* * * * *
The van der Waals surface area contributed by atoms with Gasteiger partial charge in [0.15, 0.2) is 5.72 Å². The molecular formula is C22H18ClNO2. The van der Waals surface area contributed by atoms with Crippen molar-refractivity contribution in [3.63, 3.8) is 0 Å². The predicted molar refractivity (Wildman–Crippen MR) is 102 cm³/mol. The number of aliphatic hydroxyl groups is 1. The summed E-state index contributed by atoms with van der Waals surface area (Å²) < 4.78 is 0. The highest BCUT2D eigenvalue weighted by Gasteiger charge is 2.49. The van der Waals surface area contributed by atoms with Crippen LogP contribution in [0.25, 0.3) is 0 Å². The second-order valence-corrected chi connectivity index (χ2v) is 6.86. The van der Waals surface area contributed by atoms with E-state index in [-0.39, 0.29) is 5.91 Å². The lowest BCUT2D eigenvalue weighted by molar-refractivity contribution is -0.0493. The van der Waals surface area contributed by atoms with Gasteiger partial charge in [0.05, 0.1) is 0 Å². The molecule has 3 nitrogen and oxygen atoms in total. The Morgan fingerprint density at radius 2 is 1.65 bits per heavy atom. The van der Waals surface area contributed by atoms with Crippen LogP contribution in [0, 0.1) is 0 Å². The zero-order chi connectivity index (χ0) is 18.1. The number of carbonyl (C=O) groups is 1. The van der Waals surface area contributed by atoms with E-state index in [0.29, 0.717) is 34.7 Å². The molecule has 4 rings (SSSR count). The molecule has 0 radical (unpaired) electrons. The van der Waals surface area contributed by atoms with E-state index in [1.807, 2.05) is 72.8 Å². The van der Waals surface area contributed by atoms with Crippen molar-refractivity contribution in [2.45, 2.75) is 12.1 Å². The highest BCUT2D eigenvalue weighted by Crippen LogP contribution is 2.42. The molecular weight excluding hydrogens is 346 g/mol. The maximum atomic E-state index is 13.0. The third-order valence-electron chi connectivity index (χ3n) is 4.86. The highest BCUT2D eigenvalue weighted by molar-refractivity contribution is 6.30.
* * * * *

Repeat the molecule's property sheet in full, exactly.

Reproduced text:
The van der Waals surface area contributed by atoms with Gasteiger partial charge in [0.15, 0.2) is 5.72 Å². The molecular formula is C22H18ClNO2. The van der Waals surface area contributed by atoms with Crippen molar-refractivity contribution in [3.63, 3.8) is 0 Å². The predicted molar refractivity (Wildman–Crippen MR) is 102 cm³/mol. The number of aliphatic hydroxyl groups is 1. The summed E-state index contributed by atoms with van der Waals surface area (Å²) < 4.78 is 0. The highest BCUT2D eigenvalue weighted by Gasteiger charge is 2.49. The van der Waals surface area contributed by atoms with Crippen LogP contribution in [0.25, 0.3) is 0 Å². The second-order valence-corrected chi connectivity index (χ2v) is 6.86. The van der Waals surface area contributed by atoms with E-state index in [-0.39, 0.29) is 5.91 Å². The lowest BCUT2D eigenvalue weighted by molar-refractivity contribution is -0.0493. The van der Waals surface area contributed by atoms with Gasteiger partial charge in [0.05, 0.1) is 0 Å². The molecule has 3 nitrogen and oxygen atoms in total. The Morgan fingerprint density at radius 2 is 1.65 bits per heavy atom. The van der Waals surface area contributed by atoms with Crippen LogP contribution in [0, 0.1) is 0 Å². The zero-order chi connectivity index (χ0) is 18.1. The number of carbonyl (C=O) groups is 1. The van der Waals surface area contributed by atoms with E-state index in [0.29, 0.717) is 34.7 Å². The molecule has 4 rings (SSSR count). The molecule has 0 radical (unpaired) electrons. The van der Waals surface area contributed by atoms with E-state index in [1.807, 2.05) is 72.8 Å². The van der Waals surface area contributed by atoms with Crippen molar-refractivity contribution in [2.45, 2.75) is 12.1 Å². The highest BCUT2D eigenvalue weighted by Crippen LogP contribution is 2.42. The molecular weight excluding hydrogens is 346 g/mol. The maximum atomic E-state index is 13.0. The third-order valence-electron chi connectivity index (χ3n) is 4.86. The highest BCUT2D eigenvalue weighted by molar-refractivity contribution is 6.30.